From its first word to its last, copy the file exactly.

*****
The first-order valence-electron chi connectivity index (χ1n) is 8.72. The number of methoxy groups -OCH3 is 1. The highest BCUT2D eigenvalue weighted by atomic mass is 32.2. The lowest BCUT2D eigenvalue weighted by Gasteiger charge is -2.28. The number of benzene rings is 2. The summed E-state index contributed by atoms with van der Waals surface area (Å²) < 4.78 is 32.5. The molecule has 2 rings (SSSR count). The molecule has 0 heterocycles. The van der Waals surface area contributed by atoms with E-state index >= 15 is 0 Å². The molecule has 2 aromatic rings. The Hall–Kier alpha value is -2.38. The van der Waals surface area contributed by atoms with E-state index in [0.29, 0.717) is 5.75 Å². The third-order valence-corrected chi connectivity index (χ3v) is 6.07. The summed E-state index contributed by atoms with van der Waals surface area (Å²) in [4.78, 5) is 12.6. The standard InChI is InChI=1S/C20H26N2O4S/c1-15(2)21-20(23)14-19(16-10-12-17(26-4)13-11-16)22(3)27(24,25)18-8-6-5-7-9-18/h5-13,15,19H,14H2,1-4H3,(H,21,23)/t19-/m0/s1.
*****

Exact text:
The first-order valence-electron chi connectivity index (χ1n) is 8.72. The number of methoxy groups -OCH3 is 1. The highest BCUT2D eigenvalue weighted by atomic mass is 32.2. The lowest BCUT2D eigenvalue weighted by Gasteiger charge is -2.28. The number of benzene rings is 2. The summed E-state index contributed by atoms with van der Waals surface area (Å²) < 4.78 is 32.5. The molecule has 2 rings (SSSR count). The molecule has 0 heterocycles. The van der Waals surface area contributed by atoms with E-state index >= 15 is 0 Å². The molecule has 2 aromatic rings. The Hall–Kier alpha value is -2.38. The van der Waals surface area contributed by atoms with E-state index in [0.29, 0.717) is 5.75 Å². The third-order valence-corrected chi connectivity index (χ3v) is 6.07. The summed E-state index contributed by atoms with van der Waals surface area (Å²) in [4.78, 5) is 12.6. The standard InChI is InChI=1S/C20H26N2O4S/c1-15(2)21-20(23)14-19(16-10-12-17(26-4)13-11-16)22(3)27(24,25)18-8-6-5-7-9-18/h5-13,15,19H,14H2,1-4H3,(H,21,23)/t19-/m0/s1.